Alfred Hitchcock Featured As American Movie Classics Explores The ‘Fashion Of Fear’ On June 17

Special Episode of “The Hollywood Fashion Machine” to Air as Part of AMC’s Eighth Annual Film Preservation Festival Honoring the Work of the Legendary Director

NEW ORLEANS, LA, May 7, 2000 – The king of the suspense thriller. The master of macabre. Alfred Hitchcock is known for his unparalleled talents as one of Hollywood’s most prolific filmmakers, but on Saturday, June 17 at 11:30 AM (ET), as part of the network’s eighth annual film preservation festival, AMERICAN MOVIE CLASSICS’ series The Hollywood Fashion Machine, will explore a different side of the director with the original special, ‘Fashion of Fear.’ This half-hour special will reveal Hitchcock’ s film fashion secrets and his reason for going to great lengths to make sure his leading ladies were always dressed to kill.

From the beginning, Alfred Hitchcock used fashion to his advantage. Unlike any of his contemporaries, Hitchcock took great interest in costuming his mysterious female heroines, known today as the Hitchcock blondes. Working closely with top costume designers such as Edith Head, he clothed, coifed and accessorized his actresses, not only with a reverence for beauty and great detail, but with the foresight of weaving fashion into the fabric of his plots.

Whether it’s Kim Novak’s purposely vertical upsweep hair-do in VERTIGO (1958), Tippi Hedren’s shocking black bra in MARNIE (1964), or a string of pearls used as a clue by Grace Kelly in REAR WINDOW (1954), women’s fashions were used as sexual metaphors and often contributed to key plot twists in his films.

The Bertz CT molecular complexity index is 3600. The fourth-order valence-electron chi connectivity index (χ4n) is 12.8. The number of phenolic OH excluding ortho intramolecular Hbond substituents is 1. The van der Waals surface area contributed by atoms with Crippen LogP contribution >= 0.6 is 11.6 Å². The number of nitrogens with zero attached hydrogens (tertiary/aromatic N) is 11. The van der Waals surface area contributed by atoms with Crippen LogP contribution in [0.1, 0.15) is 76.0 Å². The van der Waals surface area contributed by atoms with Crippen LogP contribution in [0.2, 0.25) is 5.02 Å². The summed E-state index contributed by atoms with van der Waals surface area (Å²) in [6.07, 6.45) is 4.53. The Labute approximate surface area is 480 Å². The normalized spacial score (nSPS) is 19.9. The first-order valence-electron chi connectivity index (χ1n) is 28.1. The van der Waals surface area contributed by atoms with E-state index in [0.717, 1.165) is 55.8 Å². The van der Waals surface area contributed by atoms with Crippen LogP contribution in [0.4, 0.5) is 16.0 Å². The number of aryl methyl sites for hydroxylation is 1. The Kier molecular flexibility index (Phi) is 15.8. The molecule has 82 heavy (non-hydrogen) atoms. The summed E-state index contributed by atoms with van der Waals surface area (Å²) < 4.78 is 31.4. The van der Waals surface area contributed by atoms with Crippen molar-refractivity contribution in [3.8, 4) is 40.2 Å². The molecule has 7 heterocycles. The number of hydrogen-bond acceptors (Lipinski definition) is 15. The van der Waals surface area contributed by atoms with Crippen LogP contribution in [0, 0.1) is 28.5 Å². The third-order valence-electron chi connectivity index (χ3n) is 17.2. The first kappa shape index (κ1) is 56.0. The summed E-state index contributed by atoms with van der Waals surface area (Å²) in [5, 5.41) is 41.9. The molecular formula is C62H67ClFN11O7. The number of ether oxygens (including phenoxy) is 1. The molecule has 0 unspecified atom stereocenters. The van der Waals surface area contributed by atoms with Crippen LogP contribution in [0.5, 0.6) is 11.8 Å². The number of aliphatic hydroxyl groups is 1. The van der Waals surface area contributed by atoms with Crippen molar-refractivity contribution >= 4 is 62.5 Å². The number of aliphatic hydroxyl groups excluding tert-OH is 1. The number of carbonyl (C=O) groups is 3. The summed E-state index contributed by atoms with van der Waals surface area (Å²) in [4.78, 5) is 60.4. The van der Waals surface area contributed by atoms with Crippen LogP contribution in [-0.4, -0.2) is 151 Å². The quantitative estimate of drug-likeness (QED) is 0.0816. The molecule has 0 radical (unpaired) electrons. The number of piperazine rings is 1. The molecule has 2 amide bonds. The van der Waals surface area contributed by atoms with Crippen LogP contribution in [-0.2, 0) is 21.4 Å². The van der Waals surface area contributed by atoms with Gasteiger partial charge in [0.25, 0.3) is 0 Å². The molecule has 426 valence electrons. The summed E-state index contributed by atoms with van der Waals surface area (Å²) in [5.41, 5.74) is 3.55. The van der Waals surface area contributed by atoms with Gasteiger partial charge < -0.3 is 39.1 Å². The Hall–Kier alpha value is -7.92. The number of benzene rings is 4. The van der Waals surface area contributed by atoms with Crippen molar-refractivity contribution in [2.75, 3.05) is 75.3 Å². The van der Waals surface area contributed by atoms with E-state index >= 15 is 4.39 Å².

Through interviews with legendary Hitchcock “blondes” Janet Leigh and Tippi Hedren, ‘Fashion of Fear‘ will delve into Hitchcocks’s reasons for defying conventional 1950’s film fashions to create his trademark “icy-cool” style. In an era of bold on-screen sex appeal, the acclaimed director tapped into his own Victorian ideals of womanhood and preferred to present his women as sexually mysterious, stylish and subtle. While other filmmakers were exploring the use of color in films for the first time, Hitchcock opted to use muted tones or gray, black and white. The conservative director wanted to create an untouchable look of elegance and glamour for his platinum-haired heroines, selecting a classic yet subdued look of lethal femininity.

Fashion of Fear‘ features clips from REAR WINDOW, VERTIGO, PSYCHO, THE BIRDS, MARNIE and many more. The special will also feature fashion expert Merle Ginsburg, filmmaker Peter Bogdanovich, actor Martin Landau and others, who offer insight about Hitchcock’s often imitated style, memorable mysteries and unforgettable clothes.

The Hollywood Fashion Machine is a World of Wonder Production for AMERICAN MOVIE CLASSICS. Executive produced and directed by Fenton Bailey and Randy Barbato, and produced by Gabriel Rotello, The Hollywood Fashion Machine is executive produced by Marc Juris and Jessica Falcon of AMERICAN MOVIE CLASSICS.

AMERICAN MOVIE CLASSICS is the premier 24-hour movie network, featuring award-winning original productions about the world of American film. With one of the finest, most comprehensive libraries of classic films from the 1930s through the 1980s and a diverse blend of original series, documentaries and interstitials, the service offers in-depth information on timeless and contemporary Hollywood classics. Through the network’s multiple platforms — AMC’s Web site (, AMC’s original broadband programming and AMC magazine — the entertainment provider informs passionate movie fans about the history behind the films. AMC is available in 72 million homes.


Fenot Tekle
Lynn Weiss

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